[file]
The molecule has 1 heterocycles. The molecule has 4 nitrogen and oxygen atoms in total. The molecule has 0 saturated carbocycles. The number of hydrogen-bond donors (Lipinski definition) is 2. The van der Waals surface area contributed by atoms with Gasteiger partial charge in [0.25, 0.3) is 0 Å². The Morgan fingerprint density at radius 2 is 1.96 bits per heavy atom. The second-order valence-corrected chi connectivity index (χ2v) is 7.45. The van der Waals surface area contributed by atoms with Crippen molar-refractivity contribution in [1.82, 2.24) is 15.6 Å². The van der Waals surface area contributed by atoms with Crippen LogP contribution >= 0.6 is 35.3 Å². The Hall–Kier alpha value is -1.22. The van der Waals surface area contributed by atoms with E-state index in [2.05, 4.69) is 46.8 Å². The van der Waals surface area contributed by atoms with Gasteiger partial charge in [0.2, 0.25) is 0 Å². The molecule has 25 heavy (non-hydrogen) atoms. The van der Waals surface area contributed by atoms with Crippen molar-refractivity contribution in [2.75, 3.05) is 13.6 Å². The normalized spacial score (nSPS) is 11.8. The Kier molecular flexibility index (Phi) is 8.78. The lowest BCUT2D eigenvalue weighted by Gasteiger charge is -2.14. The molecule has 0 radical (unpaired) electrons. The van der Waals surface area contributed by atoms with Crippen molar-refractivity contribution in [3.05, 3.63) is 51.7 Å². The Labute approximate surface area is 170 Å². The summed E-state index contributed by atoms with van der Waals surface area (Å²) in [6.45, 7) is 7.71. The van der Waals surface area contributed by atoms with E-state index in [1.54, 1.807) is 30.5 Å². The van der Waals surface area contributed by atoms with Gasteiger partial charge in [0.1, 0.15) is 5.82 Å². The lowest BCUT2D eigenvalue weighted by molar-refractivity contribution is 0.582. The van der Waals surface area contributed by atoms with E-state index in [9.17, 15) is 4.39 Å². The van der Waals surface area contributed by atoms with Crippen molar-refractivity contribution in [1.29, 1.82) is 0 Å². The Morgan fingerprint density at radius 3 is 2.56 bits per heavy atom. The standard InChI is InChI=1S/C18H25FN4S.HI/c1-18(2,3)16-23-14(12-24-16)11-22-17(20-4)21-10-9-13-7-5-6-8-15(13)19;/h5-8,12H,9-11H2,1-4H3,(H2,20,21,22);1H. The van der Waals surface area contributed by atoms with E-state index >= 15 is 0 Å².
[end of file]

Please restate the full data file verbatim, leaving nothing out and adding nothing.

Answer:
The molecule has 1 heterocycles. The molecule has 4 nitrogen and oxygen atoms in total. The molecule has 0 saturated carbocycles. The number of hydrogen-bond donors (Lipinski definition) is 2. The van der Waals surface area contributed by atoms with Gasteiger partial charge in [0.25, 0.3) is 0 Å². The Morgan fingerprint density at radius 2 is 1.96 bits per heavy atom. The second-order valence-corrected chi connectivity index (χ2v) is 7.45. The van der Waals surface area contributed by atoms with Crippen molar-refractivity contribution in [1.82, 2.24) is 15.6 Å². The van der Waals surface area contributed by atoms with Crippen LogP contribution >= 0.6 is 35.3 Å². The Hall–Kier alpha value is -1.22. The van der Waals surface area contributed by atoms with E-state index in [2.05, 4.69) is 46.8 Å². The van der Waals surface area contributed by atoms with Gasteiger partial charge in [0.2, 0.25) is 0 Å². The molecule has 25 heavy (non-hydrogen) atoms. The van der Waals surface area contributed by atoms with Crippen molar-refractivity contribution in [2.75, 3.05) is 13.6 Å². The normalized spacial score (nSPS) is 11.8. The Kier molecular flexibility index (Phi) is 8.78. The lowest BCUT2D eigenvalue weighted by Gasteiger charge is -2.14. The molecule has 0 radical (unpaired) electrons. The van der Waals surface area contributed by atoms with Crippen molar-refractivity contribution in [3.05, 3.63) is 51.7 Å². The Labute approximate surface area is 170 Å². The summed E-state index contributed by atoms with van der Waals surface area (Å²) in [6.45, 7) is 7.71. The van der Waals surface area contributed by atoms with E-state index in [1.54, 1.807) is 30.5 Å². The van der Waals surface area contributed by atoms with Gasteiger partial charge in [0.1, 0.15) is 5.82 Å². The lowest BCUT2D eigenvalue weighted by molar-refractivity contribution is 0.582. The van der Waals surface area contributed by atoms with E-state index in [9.17, 15) is 4.39 Å². The van der Waals surface area contributed by atoms with Crippen molar-refractivity contribution in [1.29, 1.82) is 0 Å². The Morgan fingerprint density at radius 3 is 2.56 bits per heavy atom. The standard InChI is InChI=1S/C18H25FN4S.HI/c1-18(2,3)16-23-14(12-24-16)11-22-17(20-4)21-10-9-13-7-5-6-8-15(13)19;/h5-8,12H,9-11H2,1-4H3,(H2,20,21,22);1H. The van der Waals surface area contributed by atoms with E-state index >= 15 is 0 Å².